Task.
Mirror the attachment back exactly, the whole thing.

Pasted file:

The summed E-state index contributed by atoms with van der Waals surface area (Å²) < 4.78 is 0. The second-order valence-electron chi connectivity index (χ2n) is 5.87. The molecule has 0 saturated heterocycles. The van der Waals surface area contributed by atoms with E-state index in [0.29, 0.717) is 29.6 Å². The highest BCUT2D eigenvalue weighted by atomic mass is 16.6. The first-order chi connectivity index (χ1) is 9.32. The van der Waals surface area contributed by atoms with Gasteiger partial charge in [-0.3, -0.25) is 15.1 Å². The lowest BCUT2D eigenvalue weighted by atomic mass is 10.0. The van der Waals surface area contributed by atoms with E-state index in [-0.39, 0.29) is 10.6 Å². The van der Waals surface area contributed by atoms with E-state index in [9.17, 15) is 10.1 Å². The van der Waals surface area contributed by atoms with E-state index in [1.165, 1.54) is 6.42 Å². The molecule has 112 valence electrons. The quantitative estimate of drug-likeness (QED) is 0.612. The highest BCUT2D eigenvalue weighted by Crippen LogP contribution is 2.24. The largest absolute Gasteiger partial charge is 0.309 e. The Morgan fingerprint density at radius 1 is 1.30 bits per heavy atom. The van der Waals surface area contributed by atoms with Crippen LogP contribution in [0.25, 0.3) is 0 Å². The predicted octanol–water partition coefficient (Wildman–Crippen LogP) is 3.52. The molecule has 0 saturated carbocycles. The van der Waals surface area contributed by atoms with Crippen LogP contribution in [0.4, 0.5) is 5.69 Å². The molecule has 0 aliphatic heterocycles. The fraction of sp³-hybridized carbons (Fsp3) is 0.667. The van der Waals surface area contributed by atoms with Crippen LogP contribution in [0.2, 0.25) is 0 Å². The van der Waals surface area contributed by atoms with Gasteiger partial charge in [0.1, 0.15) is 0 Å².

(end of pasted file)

The summed E-state index contributed by atoms with van der Waals surface area (Å²) < 4.78 is 0. The second-order valence-electron chi connectivity index (χ2n) is 5.87. The molecule has 0 saturated heterocycles. The van der Waals surface area contributed by atoms with E-state index in [0.29, 0.717) is 29.6 Å². The highest BCUT2D eigenvalue weighted by atomic mass is 16.6. The first-order chi connectivity index (χ1) is 9.32. The van der Waals surface area contributed by atoms with Gasteiger partial charge in [-0.3, -0.25) is 15.1 Å². The lowest BCUT2D eigenvalue weighted by atomic mass is 10.0. The van der Waals surface area contributed by atoms with E-state index in [-0.39, 0.29) is 10.6 Å². The van der Waals surface area contributed by atoms with E-state index in [9.17, 15) is 10.1 Å². The van der Waals surface area contributed by atoms with E-state index in [1.165, 1.54) is 6.42 Å². The molecule has 112 valence electrons. The quantitative estimate of drug-likeness (QED) is 0.612. The highest BCUT2D eigenvalue weighted by Crippen LogP contribution is 2.24. The largest absolute Gasteiger partial charge is 0.309 e. The Morgan fingerprint density at radius 1 is 1.30 bits per heavy atom. The van der Waals surface area contributed by atoms with Crippen LogP contribution in [0.25, 0.3) is 0 Å². The predicted octanol–water partition coefficient (Wildman–Crippen LogP) is 3.52. The molecule has 0 saturated carbocycles. The van der Waals surface area contributed by atoms with Crippen LogP contribution in [0.4, 0.5) is 5.69 Å². The molecule has 0 aliphatic heterocycles. The fraction of sp³-hybridized carbons (Fsp3) is 0.667. The van der Waals surface area contributed by atoms with Crippen LogP contribution in [0.2, 0.25) is 0 Å². The van der Waals surface area contributed by atoms with Gasteiger partial charge in [0.1, 0.15) is 0 Å².